In these earlier studies, the researchers concluded that the most straightforward explanation for the distribution of the 9-repeat allele was that all modern Native Americans, Greenlanders and western Beringians descend from a common founding population. Furthermore, the fact that the allele was absent in other Asian populations most likely meant that America’s ancestral founders had been isolated from the rest of Asia for thousands of years before they moved into the New World: that is, for a period of time that was long enough to allow the allele to originate in, and spread throughout, the isolated population.

As strong as this evidence was, however, it was not foolproof. There were two other plausible explanations for the widespread distribution of the allele in the Americas.


If the 9-repeat allele had arisen as a mutation multiple times, its presence throughout the Americas would not indicate shared ancestry. Alternatively, if there had been two or more different ancestral founding groups and only one of them had carried the 9-repeat allele, certain circumstances could have prompted it to cross into the other groups and become widespread. Say that there was a second allele — one situated very close to the 9-repeat allele on the DNA strand — that conferred a strong advantage to humans who carried it. Natural selection would carry this allele into new populations and because of the mechanics of inheritance, long stretches of DNA surrounding it, including the functionless 9-repeat allele, would be carried along with the beneficial allele.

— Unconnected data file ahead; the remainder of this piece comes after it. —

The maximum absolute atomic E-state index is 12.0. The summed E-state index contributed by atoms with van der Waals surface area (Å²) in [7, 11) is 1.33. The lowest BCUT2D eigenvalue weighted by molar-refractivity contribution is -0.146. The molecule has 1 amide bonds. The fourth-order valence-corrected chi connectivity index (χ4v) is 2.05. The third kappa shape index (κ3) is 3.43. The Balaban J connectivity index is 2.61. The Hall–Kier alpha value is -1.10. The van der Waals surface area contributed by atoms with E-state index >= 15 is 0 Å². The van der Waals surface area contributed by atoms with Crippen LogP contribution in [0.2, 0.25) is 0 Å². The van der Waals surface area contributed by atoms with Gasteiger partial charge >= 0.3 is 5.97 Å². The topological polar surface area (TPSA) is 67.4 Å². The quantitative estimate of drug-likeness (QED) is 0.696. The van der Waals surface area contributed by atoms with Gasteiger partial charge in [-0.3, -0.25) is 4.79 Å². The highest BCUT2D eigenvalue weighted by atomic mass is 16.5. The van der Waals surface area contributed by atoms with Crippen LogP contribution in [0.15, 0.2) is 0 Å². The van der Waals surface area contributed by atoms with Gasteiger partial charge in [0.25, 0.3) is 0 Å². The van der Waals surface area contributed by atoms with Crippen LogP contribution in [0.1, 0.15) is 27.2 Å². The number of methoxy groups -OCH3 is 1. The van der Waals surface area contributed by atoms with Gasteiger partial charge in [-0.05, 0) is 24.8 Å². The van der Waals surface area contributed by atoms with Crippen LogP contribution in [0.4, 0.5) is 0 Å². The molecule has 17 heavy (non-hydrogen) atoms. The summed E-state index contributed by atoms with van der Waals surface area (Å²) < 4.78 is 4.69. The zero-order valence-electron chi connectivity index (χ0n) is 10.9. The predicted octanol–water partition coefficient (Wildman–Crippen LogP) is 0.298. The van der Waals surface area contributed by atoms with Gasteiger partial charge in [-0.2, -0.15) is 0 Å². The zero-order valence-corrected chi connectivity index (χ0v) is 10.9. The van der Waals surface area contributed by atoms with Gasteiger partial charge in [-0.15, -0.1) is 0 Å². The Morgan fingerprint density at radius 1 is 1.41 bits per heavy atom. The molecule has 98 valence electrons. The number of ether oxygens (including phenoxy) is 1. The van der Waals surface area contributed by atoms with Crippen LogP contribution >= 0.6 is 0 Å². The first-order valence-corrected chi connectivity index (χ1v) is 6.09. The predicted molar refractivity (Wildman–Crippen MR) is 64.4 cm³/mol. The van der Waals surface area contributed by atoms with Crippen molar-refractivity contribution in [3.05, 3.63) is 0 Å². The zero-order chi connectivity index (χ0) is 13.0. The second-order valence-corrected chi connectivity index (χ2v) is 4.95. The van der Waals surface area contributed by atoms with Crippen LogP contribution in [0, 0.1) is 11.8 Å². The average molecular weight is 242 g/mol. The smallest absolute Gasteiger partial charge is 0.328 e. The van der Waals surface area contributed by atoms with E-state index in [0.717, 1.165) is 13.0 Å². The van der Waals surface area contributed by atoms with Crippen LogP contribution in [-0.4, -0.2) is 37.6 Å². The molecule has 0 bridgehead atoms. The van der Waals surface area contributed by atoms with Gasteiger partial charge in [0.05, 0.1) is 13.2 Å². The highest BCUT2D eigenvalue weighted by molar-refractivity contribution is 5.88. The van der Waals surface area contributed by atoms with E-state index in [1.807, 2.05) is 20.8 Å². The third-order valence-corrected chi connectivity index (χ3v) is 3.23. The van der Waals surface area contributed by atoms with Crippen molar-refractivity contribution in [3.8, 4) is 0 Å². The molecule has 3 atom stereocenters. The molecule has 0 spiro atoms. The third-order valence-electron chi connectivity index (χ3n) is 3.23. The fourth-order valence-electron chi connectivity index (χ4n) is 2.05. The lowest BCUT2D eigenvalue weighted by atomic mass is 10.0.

To rule out these possibilities, the research team, which was headed by Noah Rosenberg at the University of Michigan, scrutinized DNA samples of people from 31 modern-day Asian populations, 19 Native American, one Greenlandic and two western Beringian populations.